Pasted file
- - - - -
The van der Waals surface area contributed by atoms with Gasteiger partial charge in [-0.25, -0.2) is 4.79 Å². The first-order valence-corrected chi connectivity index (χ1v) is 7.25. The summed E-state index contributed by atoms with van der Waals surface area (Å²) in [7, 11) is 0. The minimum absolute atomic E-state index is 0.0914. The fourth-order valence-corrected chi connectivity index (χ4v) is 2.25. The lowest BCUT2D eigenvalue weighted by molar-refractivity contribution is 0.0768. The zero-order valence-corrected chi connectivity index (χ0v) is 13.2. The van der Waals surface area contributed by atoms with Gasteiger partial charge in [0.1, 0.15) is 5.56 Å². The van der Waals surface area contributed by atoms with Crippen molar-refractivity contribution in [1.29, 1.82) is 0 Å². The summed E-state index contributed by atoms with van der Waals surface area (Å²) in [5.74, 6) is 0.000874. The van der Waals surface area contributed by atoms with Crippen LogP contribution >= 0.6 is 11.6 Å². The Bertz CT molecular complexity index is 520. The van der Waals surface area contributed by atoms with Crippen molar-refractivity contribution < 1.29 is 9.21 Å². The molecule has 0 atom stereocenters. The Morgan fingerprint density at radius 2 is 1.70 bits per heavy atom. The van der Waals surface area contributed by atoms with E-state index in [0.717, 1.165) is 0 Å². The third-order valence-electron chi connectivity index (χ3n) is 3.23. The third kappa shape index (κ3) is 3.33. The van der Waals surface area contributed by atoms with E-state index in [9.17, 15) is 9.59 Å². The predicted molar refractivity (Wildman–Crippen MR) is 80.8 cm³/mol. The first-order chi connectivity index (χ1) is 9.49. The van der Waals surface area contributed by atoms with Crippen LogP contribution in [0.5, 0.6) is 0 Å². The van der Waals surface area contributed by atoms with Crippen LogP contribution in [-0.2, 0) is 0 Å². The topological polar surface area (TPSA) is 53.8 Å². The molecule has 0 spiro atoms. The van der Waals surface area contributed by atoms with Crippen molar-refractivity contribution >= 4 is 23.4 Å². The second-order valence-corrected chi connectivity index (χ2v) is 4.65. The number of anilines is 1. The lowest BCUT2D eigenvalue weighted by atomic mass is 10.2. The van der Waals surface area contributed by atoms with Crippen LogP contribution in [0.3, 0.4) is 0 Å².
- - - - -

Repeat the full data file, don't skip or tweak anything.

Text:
The van der Waals surface area contributed by atoms with Gasteiger partial charge in [-0.25, -0.2) is 4.79 Å². The first-order valence-corrected chi connectivity index (χ1v) is 7.25. The summed E-state index contributed by atoms with van der Waals surface area (Å²) in [7, 11) is 0. The minimum absolute atomic E-state index is 0.0914. The fourth-order valence-corrected chi connectivity index (χ4v) is 2.25. The lowest BCUT2D eigenvalue weighted by molar-refractivity contribution is 0.0768. The zero-order valence-corrected chi connectivity index (χ0v) is 13.2. The van der Waals surface area contributed by atoms with Gasteiger partial charge in [0.1, 0.15) is 5.56 Å². The van der Waals surface area contributed by atoms with Crippen molar-refractivity contribution in [1.29, 1.82) is 0 Å². The summed E-state index contributed by atoms with van der Waals surface area (Å²) in [5.74, 6) is 0.000874. The van der Waals surface area contributed by atoms with Crippen LogP contribution >= 0.6 is 11.6 Å². The Bertz CT molecular complexity index is 520. The van der Waals surface area contributed by atoms with Crippen molar-refractivity contribution < 1.29 is 9.21 Å². The molecule has 0 atom stereocenters. The Morgan fingerprint density at radius 2 is 1.70 bits per heavy atom. The van der Waals surface area contributed by atoms with E-state index in [0.717, 1.165) is 0 Å². The third-order valence-electron chi connectivity index (χ3n) is 3.23. The third kappa shape index (κ3) is 3.33. The van der Waals surface area contributed by atoms with E-state index in [9.17, 15) is 9.59 Å². The predicted molar refractivity (Wildman–Crippen MR) is 80.8 cm³/mol. The first-order chi connectivity index (χ1) is 9.49. The van der Waals surface area contributed by atoms with Crippen LogP contribution in [0.5, 0.6) is 0 Å². The van der Waals surface area contributed by atoms with Crippen LogP contribution in [-0.2, 0) is 0 Å². The topological polar surface area (TPSA) is 53.8 Å². The molecule has 0 spiro atoms. The van der Waals surface area contributed by atoms with Crippen molar-refractivity contribution >= 4 is 23.4 Å². The second-order valence-corrected chi connectivity index (χ2v) is 4.65. The number of anilines is 1. The lowest BCUT2D eigenvalue weighted by atomic mass is 10.2. The van der Waals surface area contributed by atoms with Crippen LogP contribution in [0.3, 0.4) is 0 Å².